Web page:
After Khosa's revelations, India feels 26/11 stand vindicated
India feels that its stand on the 2008 Mumbai attacks is vindicated after disclosures made by Pakistani investigator Tariq Khosa, who has uncovered a raft of evidence linking the Lashkar-e-Taiba (LeT) to the carnage that was “planned and launched” from Pakistani soil.Updated: Aug 05, 2015 09:24 IST
India feels that its stand on the 2008 Mumbai attacks is vindicated after disclosures made by Pakistani investigator Tariq Khosa, who has uncovered a raft of evidence linking the Lashkar-e-Taiba (LeT) to the carnage that was “planned and launched” from Pakistani soil.
"We have always insisted that the 2008 terror attacks were planned, financed and carried out by people from Pakistan. Also, it is our view that 99% of the evidence in the Mumbai case is in Pakistan," PTI quoted government sources as saying without naming them.
Pakistani prosecutors had enough evidence to nail perpetrators of the deadly attacks and if they had revealed it, the outcome of the Mumbai trial case would have been different, the PTI sources said, adding all those responsible for the attacks, including mastermind Zakiur Rehman Lakhvi, would not have been roaming free in that case.
The sharp response came after Khosa, who was made head of the Federal Investigation Agency (FIA) weeks after the assault, said Pakistan has to deal with the fallout of the attacks and this will require “facing the truth and admitting mistakes”.
In an article for the Dawn newspaper, Khosa demanded that Pakistan's state security apparatus should ensure that the perpetrators and masterminds of the "ghastly terror attacks" are brought to justice.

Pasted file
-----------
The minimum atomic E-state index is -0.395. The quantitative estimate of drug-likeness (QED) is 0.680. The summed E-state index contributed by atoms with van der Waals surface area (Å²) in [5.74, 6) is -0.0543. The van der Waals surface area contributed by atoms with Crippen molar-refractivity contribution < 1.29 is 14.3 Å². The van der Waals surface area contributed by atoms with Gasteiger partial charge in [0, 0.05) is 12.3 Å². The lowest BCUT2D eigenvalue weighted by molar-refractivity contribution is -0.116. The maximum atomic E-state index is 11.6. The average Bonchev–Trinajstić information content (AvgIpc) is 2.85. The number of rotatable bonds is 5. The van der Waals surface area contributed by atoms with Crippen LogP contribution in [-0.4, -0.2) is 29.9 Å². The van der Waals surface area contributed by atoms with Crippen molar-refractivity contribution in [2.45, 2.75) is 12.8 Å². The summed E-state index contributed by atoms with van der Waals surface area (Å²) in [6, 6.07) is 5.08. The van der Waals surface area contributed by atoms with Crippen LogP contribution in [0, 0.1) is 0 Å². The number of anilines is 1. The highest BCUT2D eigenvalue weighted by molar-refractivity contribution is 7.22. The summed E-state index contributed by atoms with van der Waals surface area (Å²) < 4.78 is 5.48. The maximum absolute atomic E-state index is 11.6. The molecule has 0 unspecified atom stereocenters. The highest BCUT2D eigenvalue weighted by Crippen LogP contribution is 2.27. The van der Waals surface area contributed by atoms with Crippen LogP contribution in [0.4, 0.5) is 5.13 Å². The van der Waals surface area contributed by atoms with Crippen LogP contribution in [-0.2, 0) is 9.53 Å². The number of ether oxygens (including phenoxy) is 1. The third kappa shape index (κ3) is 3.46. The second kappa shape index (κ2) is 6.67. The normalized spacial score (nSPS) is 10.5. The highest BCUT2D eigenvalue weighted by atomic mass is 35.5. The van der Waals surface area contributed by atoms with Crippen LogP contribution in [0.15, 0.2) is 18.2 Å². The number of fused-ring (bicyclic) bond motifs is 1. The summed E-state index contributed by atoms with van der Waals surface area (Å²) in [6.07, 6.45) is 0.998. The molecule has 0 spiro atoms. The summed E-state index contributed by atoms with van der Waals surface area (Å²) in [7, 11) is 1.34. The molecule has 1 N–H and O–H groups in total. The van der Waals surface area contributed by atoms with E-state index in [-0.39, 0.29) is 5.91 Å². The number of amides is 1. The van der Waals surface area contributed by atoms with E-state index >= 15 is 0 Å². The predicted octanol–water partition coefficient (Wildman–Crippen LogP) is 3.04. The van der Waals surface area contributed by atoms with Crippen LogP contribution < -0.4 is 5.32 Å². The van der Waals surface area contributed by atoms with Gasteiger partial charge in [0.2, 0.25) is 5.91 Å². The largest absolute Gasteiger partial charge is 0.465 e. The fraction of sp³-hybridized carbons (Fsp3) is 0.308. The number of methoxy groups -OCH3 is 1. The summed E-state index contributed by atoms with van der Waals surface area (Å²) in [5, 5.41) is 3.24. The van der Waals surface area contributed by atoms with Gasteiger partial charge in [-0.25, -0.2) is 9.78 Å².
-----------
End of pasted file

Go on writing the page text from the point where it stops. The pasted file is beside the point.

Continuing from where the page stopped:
He listed to seven key points, encompassing 26/11 attack handler Ajmal Kasab and a control room in Karachi, that endorsed India's claims.
On November 26, 2008, Kasab and nine other Pakistani terrorists went on the rampage in India's financial hub, killing 166 people and injuring hundreds over a period of three days. Kasab was the only one to be captured, while the others were killed by Indian security forces.
Lakhvi and six others were arrested in Pakistan and charged with planning, financing and facilitating the attacks. Their trial has dragged on at a snail's pace since 2009 and Lakhvi was released on bail in April.
The lack of progress in the trial has become a key irritant in bilateral relations and the two sides recently agreed to discuss ways to speed up the prosecution of the seven suspects, including the use of voice samples.
A one-page joint statement outlining a five-point roadmap issued after a recent meeting between prime ministers Narendra Modi and Nawaz Sharif in Russia's Ufa had said: "Both sides agreed to discuss ways and means to expedite the Mumbai case trial (in Pakistan), including additional information like providing voice samples".
However, in a U-turn, Pakistan later asked for "more evidence and information" from India on the case.
Cong targets PM
Former Union minister and Congress leader Manish Tewary, meanwhile, took a dig at Modi, pointing to the PM's rhetoric that terror and talks do not go hand in hand.
Tewary said that the whole world knew the 26/11 attacks were planned in Pakistan and yet the Indian government was ready to have talks with the nuclear-armed neighbour.
"Ever since the Indo-Pak talks at Ufa, the shellings (along border) are a regular occurrence. There have been 12 provocations in the past eight days. What is now left to talk with Pakistan?" ANI quoted him as saying.
The Congress leader asked: "How can the PM want to continue with the NSA level talks after this revelation? He has to answer to the nation now."
Tewary was referring to proposed talks between national security advisers Ajit Doval and Sartaj Aziz slated for August -- another outcome of the Ufa talks.